On October 12th, typhoon No. 19 Hagibis struck central Japan and the Kanto region. This was the second big typhoon I’ve experienced but luckily, it did not hit Hamamatsu hard. It was not as scary as last year’s big typhoon, No. 21 Jebi. I will describe my experience of both typhoons.
What Happens During Typhoons?
The skies turn grey and the rain pours. Then, strong winds arise. Rain drops strike windows like bullets. The heavy rain can cause landslides and floods. The winds fell trees, blocking roads, and hurl any object from roof tiles to bicycles into the air.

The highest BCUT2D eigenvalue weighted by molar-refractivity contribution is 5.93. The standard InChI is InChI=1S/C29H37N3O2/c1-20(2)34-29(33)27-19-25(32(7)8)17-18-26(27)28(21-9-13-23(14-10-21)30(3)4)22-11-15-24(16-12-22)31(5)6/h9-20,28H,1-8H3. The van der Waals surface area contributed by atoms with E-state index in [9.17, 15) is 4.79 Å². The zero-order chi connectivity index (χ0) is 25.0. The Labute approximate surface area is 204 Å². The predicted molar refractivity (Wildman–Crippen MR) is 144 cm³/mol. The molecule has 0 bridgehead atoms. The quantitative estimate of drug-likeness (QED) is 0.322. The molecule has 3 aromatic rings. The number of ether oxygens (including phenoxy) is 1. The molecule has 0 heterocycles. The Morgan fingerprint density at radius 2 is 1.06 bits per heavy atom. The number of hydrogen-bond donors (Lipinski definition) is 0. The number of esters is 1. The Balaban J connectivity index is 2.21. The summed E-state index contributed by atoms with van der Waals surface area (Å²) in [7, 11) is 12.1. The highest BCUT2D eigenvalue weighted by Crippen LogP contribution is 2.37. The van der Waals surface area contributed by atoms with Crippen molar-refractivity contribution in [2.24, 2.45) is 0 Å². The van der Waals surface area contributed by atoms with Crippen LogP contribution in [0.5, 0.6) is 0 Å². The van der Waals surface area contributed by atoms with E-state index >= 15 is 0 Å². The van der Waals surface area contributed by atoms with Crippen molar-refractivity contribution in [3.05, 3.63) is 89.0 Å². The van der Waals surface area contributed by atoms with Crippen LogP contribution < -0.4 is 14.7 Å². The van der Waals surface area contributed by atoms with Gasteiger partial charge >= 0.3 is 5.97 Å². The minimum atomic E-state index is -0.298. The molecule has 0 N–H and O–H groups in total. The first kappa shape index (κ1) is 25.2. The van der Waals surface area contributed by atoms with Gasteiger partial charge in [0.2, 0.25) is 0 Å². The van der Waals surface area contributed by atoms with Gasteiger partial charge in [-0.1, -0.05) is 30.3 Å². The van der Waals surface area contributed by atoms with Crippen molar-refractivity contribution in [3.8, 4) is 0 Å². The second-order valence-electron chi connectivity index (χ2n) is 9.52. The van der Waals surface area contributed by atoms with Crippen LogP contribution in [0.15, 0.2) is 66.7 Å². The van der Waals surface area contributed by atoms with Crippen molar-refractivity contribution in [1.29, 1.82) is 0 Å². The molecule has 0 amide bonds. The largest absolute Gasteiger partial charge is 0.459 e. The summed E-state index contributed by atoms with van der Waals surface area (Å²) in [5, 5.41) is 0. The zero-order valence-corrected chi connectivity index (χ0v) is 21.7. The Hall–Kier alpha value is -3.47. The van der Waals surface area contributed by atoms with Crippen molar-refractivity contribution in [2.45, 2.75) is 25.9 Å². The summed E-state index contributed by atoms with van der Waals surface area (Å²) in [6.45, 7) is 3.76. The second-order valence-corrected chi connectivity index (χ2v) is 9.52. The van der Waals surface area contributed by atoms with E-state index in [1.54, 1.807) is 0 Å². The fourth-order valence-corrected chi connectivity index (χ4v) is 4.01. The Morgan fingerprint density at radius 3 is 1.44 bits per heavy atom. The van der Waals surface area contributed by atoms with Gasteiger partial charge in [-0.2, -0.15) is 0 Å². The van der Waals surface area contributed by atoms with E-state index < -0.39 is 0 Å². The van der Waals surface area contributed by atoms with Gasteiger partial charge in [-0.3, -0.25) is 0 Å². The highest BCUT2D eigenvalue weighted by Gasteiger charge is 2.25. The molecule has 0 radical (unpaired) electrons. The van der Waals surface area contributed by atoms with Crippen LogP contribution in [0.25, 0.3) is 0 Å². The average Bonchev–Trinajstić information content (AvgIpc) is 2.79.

When a typhoon is announced, people rush to grocery stores and convenience stores. Bread, onigiri (stuffed rice balls), bento (traditional Japanese pre-packed meals), various drinks… all foods ready to eat disappear from the stores and shelves are left empty.
Warnings are broadcast on the media telling people to stay home and prepare for black outs and lack running water. People are also advised not to leave objects such as laundry racks and toys outside.